Future: Pagers are entirely replaced by SMS or app. Branded, mounted display screens show guests promotions, specials and upcoming events, as well as their place in the wait list, eliminating “how much longer” pestering.
Past: Maitre d’s spend years accumulating guests’ preferences and particulars in a dog-eared, zealously guarded notebook. When that maitre d’ leave a restaurant’s employ, that guest book goes with him.
Present: Once identified via waitlist or reservation system, guests can be clocked and tracked and their experience added to their histories, from the time they make a reservation till the moment they leave. The guest management app knows how long they waited to be seated. Integrated with the POS, it knows what they ordered, how long they took to be served, and — if integrated with the kitchen system — if anything was sent back to be redone. Integrated with loyalty systems, the app can show how many points they’ve racked up and when and if they’ve been redeemed.
Leading-edge Present: CRM systems, integrated with POS and guest management systems, can pop a guest’s particulars (birthdays, children’s names, allergies, preferences) to the host stand screen or server’s iPad when their names are entered. Hostesses can add additional notes for the future.
Future variation: Guest records can be triggered to pop on screen when beacons mounted at the door detect the guest’s smartphone. Hosts and managers are instantly notified, via app, to the presence of a VIP. Provisioned as a cloud service, this intelligence can be shared across multiple properties under one ownership.
Past: Hostesses consult a printed floor map with a plastic overlay to mark guests onto tables and dry-erase them off. They also keep a running tally of server assignments to make sure all waitstaff are apportioned equal loads and ergo, tipping opportunities.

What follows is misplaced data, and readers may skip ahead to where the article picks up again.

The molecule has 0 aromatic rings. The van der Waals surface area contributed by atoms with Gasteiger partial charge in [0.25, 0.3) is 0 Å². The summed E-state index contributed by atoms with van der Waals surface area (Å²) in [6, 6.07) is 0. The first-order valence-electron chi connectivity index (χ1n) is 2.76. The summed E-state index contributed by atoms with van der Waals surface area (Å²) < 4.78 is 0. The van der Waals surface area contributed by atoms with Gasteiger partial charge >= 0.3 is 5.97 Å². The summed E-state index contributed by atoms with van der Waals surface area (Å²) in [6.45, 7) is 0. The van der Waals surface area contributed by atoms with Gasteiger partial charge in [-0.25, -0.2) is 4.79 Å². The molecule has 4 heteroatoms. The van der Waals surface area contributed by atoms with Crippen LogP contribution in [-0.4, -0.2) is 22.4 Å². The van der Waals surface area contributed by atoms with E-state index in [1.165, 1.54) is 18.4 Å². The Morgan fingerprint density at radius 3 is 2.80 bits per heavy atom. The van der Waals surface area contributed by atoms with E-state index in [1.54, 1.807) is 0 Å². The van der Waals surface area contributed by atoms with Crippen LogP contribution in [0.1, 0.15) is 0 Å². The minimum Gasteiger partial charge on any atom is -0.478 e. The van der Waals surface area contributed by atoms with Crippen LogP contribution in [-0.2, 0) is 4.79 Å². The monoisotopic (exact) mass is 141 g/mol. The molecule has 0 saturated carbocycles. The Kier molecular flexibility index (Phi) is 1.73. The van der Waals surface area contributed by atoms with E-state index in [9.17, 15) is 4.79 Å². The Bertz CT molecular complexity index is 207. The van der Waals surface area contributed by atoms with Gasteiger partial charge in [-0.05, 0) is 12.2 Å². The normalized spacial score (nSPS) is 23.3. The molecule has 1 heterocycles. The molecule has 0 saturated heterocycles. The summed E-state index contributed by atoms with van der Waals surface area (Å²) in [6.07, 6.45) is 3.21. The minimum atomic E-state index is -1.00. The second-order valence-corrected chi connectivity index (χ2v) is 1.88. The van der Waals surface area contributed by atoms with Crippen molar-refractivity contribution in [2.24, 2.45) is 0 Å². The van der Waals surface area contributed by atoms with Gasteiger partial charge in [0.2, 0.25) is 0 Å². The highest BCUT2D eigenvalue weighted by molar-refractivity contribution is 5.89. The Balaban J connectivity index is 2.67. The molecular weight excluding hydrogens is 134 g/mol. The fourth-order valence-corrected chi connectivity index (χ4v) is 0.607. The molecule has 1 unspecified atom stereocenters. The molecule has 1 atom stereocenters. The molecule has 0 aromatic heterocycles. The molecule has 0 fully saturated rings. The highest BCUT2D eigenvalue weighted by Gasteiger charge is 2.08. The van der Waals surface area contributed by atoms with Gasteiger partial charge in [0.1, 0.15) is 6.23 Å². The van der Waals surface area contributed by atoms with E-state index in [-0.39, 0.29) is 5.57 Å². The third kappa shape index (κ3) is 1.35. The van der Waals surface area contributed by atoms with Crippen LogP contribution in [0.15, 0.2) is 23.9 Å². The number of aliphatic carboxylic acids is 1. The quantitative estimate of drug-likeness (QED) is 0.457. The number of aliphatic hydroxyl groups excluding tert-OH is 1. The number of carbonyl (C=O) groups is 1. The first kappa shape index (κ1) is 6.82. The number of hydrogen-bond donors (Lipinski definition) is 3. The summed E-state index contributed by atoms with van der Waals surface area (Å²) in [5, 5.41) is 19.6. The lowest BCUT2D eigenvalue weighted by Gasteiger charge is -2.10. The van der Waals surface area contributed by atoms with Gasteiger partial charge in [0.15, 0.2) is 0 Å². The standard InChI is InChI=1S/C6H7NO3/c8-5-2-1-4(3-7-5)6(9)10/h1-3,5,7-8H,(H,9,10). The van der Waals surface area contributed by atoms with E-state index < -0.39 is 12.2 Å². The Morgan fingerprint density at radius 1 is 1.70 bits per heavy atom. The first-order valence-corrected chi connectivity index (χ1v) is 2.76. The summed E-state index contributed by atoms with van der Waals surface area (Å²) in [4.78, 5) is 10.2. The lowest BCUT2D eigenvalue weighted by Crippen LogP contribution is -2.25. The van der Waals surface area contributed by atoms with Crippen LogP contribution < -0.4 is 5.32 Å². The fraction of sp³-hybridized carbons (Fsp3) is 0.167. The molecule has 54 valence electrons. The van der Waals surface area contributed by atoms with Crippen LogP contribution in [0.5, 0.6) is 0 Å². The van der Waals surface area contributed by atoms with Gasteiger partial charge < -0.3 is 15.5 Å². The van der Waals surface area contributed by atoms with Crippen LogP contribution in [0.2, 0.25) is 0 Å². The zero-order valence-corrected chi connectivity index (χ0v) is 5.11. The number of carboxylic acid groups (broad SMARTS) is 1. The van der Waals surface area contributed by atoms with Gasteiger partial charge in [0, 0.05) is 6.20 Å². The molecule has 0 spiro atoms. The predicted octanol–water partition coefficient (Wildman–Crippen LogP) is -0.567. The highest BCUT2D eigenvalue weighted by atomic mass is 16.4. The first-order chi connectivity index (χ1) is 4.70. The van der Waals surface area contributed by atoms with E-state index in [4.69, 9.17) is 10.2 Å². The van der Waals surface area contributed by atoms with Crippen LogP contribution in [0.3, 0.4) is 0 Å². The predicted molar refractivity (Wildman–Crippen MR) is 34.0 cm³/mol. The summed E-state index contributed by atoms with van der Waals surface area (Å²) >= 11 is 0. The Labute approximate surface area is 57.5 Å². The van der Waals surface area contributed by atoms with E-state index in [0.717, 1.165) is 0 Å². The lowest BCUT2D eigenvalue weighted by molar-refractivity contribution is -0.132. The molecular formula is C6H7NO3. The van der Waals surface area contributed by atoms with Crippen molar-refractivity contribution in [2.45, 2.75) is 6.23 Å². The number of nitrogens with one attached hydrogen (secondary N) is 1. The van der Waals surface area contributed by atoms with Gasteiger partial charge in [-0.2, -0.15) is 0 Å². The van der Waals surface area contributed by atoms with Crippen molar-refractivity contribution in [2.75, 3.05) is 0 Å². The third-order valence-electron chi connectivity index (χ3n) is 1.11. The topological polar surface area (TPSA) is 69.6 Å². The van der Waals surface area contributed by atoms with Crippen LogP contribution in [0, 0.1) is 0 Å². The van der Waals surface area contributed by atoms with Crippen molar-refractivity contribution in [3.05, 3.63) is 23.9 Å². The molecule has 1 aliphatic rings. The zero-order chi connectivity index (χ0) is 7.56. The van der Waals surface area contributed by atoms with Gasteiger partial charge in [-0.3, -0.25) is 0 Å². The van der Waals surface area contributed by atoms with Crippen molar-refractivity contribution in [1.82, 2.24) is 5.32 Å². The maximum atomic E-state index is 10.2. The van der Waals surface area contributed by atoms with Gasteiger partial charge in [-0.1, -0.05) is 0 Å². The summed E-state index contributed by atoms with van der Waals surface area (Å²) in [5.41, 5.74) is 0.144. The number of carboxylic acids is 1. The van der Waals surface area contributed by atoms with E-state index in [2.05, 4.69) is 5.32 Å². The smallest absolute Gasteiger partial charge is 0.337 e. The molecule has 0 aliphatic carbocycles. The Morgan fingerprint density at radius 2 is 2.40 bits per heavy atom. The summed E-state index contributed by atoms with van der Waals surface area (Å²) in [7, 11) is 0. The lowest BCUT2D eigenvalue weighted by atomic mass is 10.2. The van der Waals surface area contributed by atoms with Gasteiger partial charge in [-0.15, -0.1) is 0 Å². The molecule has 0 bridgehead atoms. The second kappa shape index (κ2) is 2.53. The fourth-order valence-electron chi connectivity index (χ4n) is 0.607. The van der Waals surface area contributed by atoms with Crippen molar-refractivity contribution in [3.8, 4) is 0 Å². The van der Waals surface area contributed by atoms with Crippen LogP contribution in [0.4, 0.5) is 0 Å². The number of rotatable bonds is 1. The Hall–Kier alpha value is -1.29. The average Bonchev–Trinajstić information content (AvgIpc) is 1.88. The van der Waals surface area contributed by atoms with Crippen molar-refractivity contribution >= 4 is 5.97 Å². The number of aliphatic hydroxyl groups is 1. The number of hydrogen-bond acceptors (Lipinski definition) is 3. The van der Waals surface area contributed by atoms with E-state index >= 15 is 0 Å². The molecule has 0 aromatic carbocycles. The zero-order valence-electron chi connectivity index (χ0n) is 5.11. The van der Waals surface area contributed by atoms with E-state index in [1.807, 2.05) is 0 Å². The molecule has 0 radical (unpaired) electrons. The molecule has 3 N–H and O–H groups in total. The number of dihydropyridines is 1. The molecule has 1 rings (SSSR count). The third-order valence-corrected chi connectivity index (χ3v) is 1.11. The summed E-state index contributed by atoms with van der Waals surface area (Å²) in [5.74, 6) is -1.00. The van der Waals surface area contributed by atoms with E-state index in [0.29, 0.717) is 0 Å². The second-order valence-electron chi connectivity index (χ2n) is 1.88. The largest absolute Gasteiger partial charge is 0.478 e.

Present: Hostesses touch a screen representation of tables and drag parties from wait list to table. Tables change colors as diners step from menu presentation, through drinks and appetizer, to payment and clearance. Another tap on the table brings up check detail. Server rotation logic is built in.
Future: In seat-yourself restaurants, diners who’ve opted in can be automatically recognized when they enter by a Bluetooth Low Energy beacon that senses their particular smartphone. If they’ve pre-ordered their meal online, this triggers the POS to fire the order. A table-mounted beacon shows the server, via screen display, which table they’ve chosen.
Past: Spreadsheets and manual entry are used to track everything but orders, which can be pulled from the POS. But orders are not pegged to guests.
Present: Instant reports can show detail or averages of every step in the guest experience. Quoted wait time can be compared with actual wait time, showing what matters to the guest: meeting expectations. Secured online portals let area managers who happen to be in store A check the number of plates in the expo window in store J.
Future: Kitchen-mounted displays can compare several regional properties along different productivity metrics, for friendly competition and objectively scored incentive programs.
What so many of these “advances” do, of course, is try to replicate the personal touch we associate with neighborhood establishments of years gone by, when everybody knew your name and proprietors had a good sense of your average check. The challenge of the future will be keeping it real and personal, when both guests and operators know they’re drawing on digital intelligence to drive those touches.